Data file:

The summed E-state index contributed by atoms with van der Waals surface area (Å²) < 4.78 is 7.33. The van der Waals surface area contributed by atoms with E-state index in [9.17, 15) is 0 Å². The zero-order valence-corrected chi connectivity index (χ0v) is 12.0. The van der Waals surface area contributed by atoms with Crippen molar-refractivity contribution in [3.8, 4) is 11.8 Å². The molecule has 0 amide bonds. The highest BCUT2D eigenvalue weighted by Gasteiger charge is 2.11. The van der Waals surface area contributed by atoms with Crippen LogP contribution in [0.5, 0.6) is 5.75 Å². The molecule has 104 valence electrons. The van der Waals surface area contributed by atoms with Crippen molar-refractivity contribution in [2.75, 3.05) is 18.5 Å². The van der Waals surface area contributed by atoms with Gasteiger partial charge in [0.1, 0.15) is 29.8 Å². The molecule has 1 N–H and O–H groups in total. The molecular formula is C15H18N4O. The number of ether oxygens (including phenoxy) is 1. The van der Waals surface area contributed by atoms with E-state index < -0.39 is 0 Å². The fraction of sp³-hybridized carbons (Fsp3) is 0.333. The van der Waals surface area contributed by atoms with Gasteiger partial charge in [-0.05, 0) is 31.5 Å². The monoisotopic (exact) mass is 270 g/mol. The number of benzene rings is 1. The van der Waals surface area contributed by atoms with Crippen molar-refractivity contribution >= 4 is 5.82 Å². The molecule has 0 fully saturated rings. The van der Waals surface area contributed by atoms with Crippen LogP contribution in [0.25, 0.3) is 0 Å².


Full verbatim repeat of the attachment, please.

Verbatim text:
The summed E-state index contributed by atoms with van der Waals surface area (Å²) < 4.78 is 7.33. The van der Waals surface area contributed by atoms with E-state index in [9.17, 15) is 0 Å². The zero-order valence-corrected chi connectivity index (χ0v) is 12.0. The van der Waals surface area contributed by atoms with Crippen molar-refractivity contribution in [3.8, 4) is 11.8 Å². The molecule has 0 amide bonds. The highest BCUT2D eigenvalue weighted by Gasteiger charge is 2.11. The van der Waals surface area contributed by atoms with Crippen LogP contribution in [0.5, 0.6) is 5.75 Å². The molecule has 104 valence electrons. The van der Waals surface area contributed by atoms with Crippen molar-refractivity contribution in [2.75, 3.05) is 18.5 Å². The van der Waals surface area contributed by atoms with Gasteiger partial charge in [0.1, 0.15) is 29.8 Å². The molecule has 1 N–H and O–H groups in total. The molecular formula is C15H18N4O. The number of ether oxygens (including phenoxy) is 1. The van der Waals surface area contributed by atoms with E-state index < -0.39 is 0 Å². The fraction of sp³-hybridized carbons (Fsp3) is 0.333. The van der Waals surface area contributed by atoms with Gasteiger partial charge in [-0.05, 0) is 31.5 Å². The monoisotopic (exact) mass is 270 g/mol. The number of benzene rings is 1. The van der Waals surface area contributed by atoms with Crippen molar-refractivity contribution >= 4 is 5.82 Å². The molecule has 0 fully saturated rings. The van der Waals surface area contributed by atoms with Crippen LogP contribution in [0.25, 0.3) is 0 Å².